Sen. Murkowski: Keystone Bill Promotes U.S. Jobs, Energy Security
Murkowski Joins Lugar, Hoeven and Others on Bill Establishing Firm Timeline for Pipeline Decision
WASHINGTON, D.C. – U.S. Senator Lisa Murkowski, R-Alaska, today cosponsored legislation that would require the Obama administration to issue a construction permit for the Keystone XL pipeline within 60 days.
“A decision on Keystone is pretty straightforward – we’re either serious about creating jobs and spurring economic growth or we’re not. There’s no downside here. The Obama administration has put politics ahead of common sense and I think this legislation will help ensure federal review of the line is put back on track,” Murkowski said. “Green-lighting the Keystone line would create thousands of jobs and increase our supply of oil from our closest ally and biggest trading partner.”
The 1,700 mile pipeline, which would transport 700,000 barrels of oil a day from Canada and the U.S. Bakken region to U.S. refineries, represents the largest shovel-ready infrastructure project in the United States and it’s privately funded – requiring no new government spending. The $7-billion pipeline would generate an estimated 20,000 new jobs directly and support hundreds of thousands of jobs in coming years.
As the ranking member on the Senate Energy and Natural Resources Committee, Murkowski has been an outspoken proponent of the Keystone line and was critical of the president’s decision to put off a decision on whether to approve necessary permits for the line until after the 2012 election.
“We currently import more than half of the oil we use, too often from countries that do not have the same level of environmental standards followed in Canada and the United States. For the sake of the world’s environment, we should give preference to suppliers who share our values,” Murkowski said. “Canada is our most reliable and secure oil supplier and our biggest trading partner. If we reject Canadian oil, others will happily take it, and we will find ourselves more dependent on oil from more distant and more volatile nations.”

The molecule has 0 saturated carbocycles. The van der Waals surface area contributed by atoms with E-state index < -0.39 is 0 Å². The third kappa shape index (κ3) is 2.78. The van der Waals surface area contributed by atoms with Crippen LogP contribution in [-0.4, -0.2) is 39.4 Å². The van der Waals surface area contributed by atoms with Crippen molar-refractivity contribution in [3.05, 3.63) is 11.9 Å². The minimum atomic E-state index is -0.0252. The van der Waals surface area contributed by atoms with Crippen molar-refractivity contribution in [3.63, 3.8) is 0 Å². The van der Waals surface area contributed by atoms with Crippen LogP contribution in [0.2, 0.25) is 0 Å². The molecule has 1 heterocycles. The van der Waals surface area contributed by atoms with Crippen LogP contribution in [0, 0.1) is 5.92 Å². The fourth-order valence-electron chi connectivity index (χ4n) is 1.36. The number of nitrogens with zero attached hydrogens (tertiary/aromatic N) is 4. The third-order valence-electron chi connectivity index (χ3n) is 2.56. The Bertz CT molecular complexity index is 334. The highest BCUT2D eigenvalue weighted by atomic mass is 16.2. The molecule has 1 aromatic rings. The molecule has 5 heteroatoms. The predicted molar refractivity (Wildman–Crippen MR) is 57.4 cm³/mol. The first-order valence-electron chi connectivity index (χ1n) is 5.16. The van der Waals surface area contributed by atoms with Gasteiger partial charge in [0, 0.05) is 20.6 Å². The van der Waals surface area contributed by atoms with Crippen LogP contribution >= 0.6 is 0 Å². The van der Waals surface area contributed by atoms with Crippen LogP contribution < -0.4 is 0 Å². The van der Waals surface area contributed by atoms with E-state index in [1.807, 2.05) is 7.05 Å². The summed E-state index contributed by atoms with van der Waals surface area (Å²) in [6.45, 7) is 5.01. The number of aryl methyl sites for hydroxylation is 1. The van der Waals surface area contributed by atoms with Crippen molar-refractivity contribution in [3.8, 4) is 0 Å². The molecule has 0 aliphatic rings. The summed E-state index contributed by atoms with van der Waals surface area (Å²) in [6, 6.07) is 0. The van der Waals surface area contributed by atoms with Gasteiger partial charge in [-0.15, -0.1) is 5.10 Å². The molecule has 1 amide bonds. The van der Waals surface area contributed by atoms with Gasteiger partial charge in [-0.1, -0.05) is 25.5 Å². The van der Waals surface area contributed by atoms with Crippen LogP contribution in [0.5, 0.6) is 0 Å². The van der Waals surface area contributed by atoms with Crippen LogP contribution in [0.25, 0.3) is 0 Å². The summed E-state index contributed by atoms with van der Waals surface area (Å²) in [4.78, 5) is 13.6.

The bill would:
- Establish congressional affirmation that Keystone XL is good for job creation, economic growth, and national security;
- Require the President, through the Secretary of State, to issue a permit within 60 days to allow the Keystone XL project to move ahead, unless he finds that it’s not in the national interest;
- Require the permit for Keystone XL to contain strong and specific environmental protections and protect states’ rights;
- Require the federal permit to recognize an alternative route approved by Nebraska, protecting their ability to shift the route of the pipeline to avoid the Sand Hills area, while not holding up construction elsewhere;
- Concludes more than three years of federal review by deeming the Final Environmental Impact Statement to be adequate.
In addition to Sens. Lugar (R-IN) and John Hoeven (R-ND), lead cosponsors include David Vitter (R-LA). Additional co-sponsors include Mitch McConnell (R-KY), Lisa Murkowski (R-AK), Mike Johanns (R-NE), Johnny Isakson (R-GA), John Cornyn (R-TX), Roger Wicker (R-MS), Pat Roberts (R-KS), John Barrasso (R-WY), Dan Coats (R-IN), Marco Rubio (R-FL), Jim Inhofe (R-OK), Jerry Moran (R-KS), John Thune (R-SD), and Ron Johnson (R-WI). The bill has a total of 37 cosponsors.
Watch video of Wednesday’s press conference on the introduction of the Keystone bill here.